eLetters

142 e-Letters

published between 2014 and 2017

  • Vitamin D supplementation - The North Tyneside Experience
    Stephen Owens

    The Department of Health (DoH) recommends universal vitamin D supplementation for non-formula-dependent children aged 6 months to 5 years [1]. Following the report by Jamieson et al. [2], we share similar data from North Tyneside, showing that few children are being supplemented with vitamin D and that parental awareness of current recommendations is poor.

    We distributed questionnaires to consecutive parents an...

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  • Is litigation an indispensable form of protection against error
    Sze M Ng

    I read with great interest, Dr Rosenbloom's recent article. He discusses how difficult issues are raised involving blame when a medical error is discovered but the process may offer families restitution and compensation. 'Parental responsibility' is a term used to describe the legal duty that a parent has to their child (1). Parents act, therefore, as surrogate decision makers on the basis of what they believe to be in...

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  • Anxiety disorders in children with tics
    Sally J Robinson

    We read with great interest the recent review article by Creswell, Waite and Cooper on 'Assessment and management of anxiety disorders in children and adolescents'. The article brought to the forefront the importance of accurately identifying and treating anxiety disorders during development, with an encouraging discussion of new treatment strategies and delivery approaches to increase access to psychological therapies fo...

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  • Re: Epidemiology of Paediatric Firearm Injuries
    Saranya Srinivasan

    We appreciate the response from Murch(1) and colleagues as it highlights the dramatic difference in firearm injury rates between the United Kingdom and the United States. Great Britain's firearm regulation is among the strictest in the world while there is significant state to state variability in the United States (2, 3). A study by Fleegler (3), et al. demonstrated that greater statewide firearm regulations are asso...

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  • At the threshold
    Ross J. Langley

    The question asks would a rapid PCR test on blood alter management in a febrile infant by way of discontinuing antibiotic therapy if found to be negative.

    The multiplex PCR offered would not alter management in a "hot, grumpy, 2 month old" even if it offered 100% certainty that the infant did not have bacteraemia. Bacteraemia implies bacterial infection directly in the blood and is only one of a number of potentia...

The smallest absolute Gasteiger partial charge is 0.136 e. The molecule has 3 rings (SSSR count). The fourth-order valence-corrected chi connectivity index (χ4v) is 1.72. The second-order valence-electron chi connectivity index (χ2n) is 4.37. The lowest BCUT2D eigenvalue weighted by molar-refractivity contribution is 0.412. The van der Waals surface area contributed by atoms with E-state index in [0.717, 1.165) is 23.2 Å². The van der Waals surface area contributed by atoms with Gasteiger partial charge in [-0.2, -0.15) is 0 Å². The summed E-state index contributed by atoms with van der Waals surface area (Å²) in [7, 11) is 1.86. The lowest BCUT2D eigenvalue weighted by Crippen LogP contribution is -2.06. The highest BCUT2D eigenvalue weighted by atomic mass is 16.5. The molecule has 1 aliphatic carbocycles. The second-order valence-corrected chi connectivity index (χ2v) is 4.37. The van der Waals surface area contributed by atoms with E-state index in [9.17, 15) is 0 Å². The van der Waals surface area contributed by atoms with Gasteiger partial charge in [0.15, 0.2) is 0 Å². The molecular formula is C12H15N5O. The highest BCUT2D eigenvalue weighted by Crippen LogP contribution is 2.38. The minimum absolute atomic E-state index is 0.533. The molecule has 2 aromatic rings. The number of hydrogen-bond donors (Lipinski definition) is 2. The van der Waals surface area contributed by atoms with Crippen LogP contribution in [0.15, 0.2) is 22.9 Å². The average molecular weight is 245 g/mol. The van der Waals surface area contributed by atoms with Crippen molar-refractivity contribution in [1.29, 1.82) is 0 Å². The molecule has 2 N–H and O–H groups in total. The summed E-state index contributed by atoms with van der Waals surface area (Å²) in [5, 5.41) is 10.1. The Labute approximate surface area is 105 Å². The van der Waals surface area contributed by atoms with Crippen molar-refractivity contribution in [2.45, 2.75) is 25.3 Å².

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  • Malawi trial is included
    Indi Trehan

    The second paragraph of this brief note is entirely incorrect, as the trial from Malawi is indeed included in the BMJ meta-analysis. It is included as reference #34 and mentioned explicitly by name in Tables 1 and 2 and Figures 2 and 3. That trial in fact provided approximately 2/3 of the participants included in the meta-analysis.

    Conflict of Interest:

    None declared

  • Re: Cultural awareness; small volumes of blood for culture cause under-detection of invasive infections
    Shamez Ladhani

    We support Drs. Munro and Flanagan's recommendations to increase awareness of the need for larger volumes of bloods for culturing in children,1 and additionally recommend larger volumes of cerebrospinal fluid during lumbar puncture, given the increasing availability of molecular diagnostic tests for viruses causing meningitis. However, we believe that the findings of their recent audit identifying similar blood volumes...

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  • Epidemiology of Paediatric Firearm Injuries
    Hannah K Murch

    We were interested in the paper by Srinivasan and colleagues1 as it brings into focus the differences in the epidemiology of firearm injuries in children and young people between the USA and the United Kingdom and the importance that gun control has had in child and adolescent safety here. Through the Child Death Review in Wales we have previously reviewed deaths from firearm injuries in the UK. This followed the death i...

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  • Interveening in childrens' health
    Richard G. Wilson

    Mitch Blair's article is an important commentary on the relationship between academic enquiry and changes which affect child health, and justifies some amplification. The two examples he relies on are very different and obscure a third. The benefit of antenatal steroids in reducing R.D.S. was based on research but occurred as a result of a steady increase in collaboration of paediatricians (responsible for treatment of R....

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  • Evidence based medicine and research activities in the developing world
    Sascha Meyer

    Dear Sir, We read with interest the work by Duke et Fuller (1) demonstrating an increase in the publication of randomized controlled trial (RCT); total: 1553) in 76 low- and middle income countries (LMIC) over a 11-year period. Of note, studies of nutrition (366 publications, 23.6%) and malaria (336 publications, 21%) predominated. Trials of infectious diseases - most importantly malaria involved a comprehensive range of...

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